Differential effects of prenylation and S-acylation on type I and II ROPS membrane interaction and function

Nadav Sorek, Orit Gutman, Einat Bar, Mohamad Abu-Abied, Xuehui Feng, Mark P. Running, Efraim Lewinsohn, Naomi Ori, Einat Sadot, Yoav I. Henis, Shaul Yalovsky*

*Corresponding author for this work

Research output: Contribution to journalArticlepeer-review

61 Scopus citations


Prenylation primarily by geranylgeranylation is required for membrane attachment and function of type I Rho of Plants (ROPs) and Gγ proteins, while type II ROPs are attached to the plasma membrane by S-acylation. Yet, it is not known how prenylation affects ROP membrane interaction dynamics and what are the functional redundancy and specificity of type I and type II ROPs. Here, we have used the expression of ROPs in mammalian cells together with geranylgeranylation and CaaX prenylation-deficient mutants to answer these questions. Our results show that the mechanism of type II ROP S-acylation and membrane attachment is unique to plants and likely responsible for the viability of plants in the absence of CaaX prenylation activity. The prenylation of ROPs determines their steady-state distribution between the plasma membrane and the cytosol but has little effect on membrane interaction dynamics. In addition, the prenyl group type has only minor effects on ROP function. Phenotypic analysis of the CaaX prenylation-deficient pluripetala mutant epidermal cells revealed that type I ROPs affect cell structure primarily on the adaxial side, while type II ROPs are functional and induce a novel cell division phenotype in this genetic background. Taken together, our studies show how prenyl and S-acyl lipid modifications affect ROP subcellular distribution, membrane interaction dynamics, and function.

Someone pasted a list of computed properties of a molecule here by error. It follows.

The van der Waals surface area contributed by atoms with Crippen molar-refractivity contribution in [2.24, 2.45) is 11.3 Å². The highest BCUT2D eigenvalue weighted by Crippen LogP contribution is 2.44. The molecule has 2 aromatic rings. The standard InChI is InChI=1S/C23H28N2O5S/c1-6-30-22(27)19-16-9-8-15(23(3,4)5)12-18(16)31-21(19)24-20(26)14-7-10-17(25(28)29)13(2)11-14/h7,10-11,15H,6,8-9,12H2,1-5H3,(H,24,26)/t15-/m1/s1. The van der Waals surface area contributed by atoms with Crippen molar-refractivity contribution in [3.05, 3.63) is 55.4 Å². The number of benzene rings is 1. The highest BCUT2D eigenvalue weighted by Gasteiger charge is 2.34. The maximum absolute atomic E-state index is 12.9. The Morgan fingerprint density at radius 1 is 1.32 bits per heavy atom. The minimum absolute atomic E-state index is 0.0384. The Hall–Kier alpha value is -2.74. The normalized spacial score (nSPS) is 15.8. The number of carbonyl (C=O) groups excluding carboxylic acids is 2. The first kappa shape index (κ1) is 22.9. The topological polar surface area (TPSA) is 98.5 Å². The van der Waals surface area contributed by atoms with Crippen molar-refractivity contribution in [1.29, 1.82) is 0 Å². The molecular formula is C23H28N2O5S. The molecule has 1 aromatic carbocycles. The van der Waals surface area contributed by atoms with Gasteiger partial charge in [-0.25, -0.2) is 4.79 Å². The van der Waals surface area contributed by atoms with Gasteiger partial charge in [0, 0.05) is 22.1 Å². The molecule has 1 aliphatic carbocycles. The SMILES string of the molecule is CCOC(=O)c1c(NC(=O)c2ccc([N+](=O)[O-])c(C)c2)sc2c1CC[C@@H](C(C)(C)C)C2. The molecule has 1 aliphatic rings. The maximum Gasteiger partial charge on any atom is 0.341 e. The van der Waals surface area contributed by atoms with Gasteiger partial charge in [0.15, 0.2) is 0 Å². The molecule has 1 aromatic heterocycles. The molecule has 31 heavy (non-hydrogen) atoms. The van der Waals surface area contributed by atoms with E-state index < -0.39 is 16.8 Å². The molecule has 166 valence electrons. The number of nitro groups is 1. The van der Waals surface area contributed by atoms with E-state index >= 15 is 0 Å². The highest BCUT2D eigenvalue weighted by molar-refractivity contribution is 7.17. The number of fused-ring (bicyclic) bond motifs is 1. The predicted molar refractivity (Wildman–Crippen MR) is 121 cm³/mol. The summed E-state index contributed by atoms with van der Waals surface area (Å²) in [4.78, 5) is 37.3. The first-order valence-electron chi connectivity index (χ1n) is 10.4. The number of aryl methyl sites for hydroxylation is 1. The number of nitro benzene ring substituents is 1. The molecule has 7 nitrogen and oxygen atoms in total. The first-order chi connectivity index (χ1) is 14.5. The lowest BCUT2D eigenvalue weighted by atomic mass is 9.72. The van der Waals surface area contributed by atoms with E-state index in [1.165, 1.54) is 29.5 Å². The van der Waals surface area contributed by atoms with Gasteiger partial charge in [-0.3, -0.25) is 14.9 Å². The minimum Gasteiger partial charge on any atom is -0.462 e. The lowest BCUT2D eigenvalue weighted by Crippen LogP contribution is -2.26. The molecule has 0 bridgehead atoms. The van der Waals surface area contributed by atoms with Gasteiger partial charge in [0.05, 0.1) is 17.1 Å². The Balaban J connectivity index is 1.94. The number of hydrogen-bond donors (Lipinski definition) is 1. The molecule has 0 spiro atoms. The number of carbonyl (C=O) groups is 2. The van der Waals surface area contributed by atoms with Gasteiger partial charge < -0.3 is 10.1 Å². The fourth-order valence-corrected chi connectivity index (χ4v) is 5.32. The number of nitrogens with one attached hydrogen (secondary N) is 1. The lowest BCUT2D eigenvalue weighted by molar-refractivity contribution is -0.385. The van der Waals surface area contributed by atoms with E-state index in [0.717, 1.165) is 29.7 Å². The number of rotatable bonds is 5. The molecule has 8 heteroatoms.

Original languageAmerican English
Pages (from-to)706-720
Number of pages15
JournalPlant Physiology
Issue number2
StatePublished - Feb 2011


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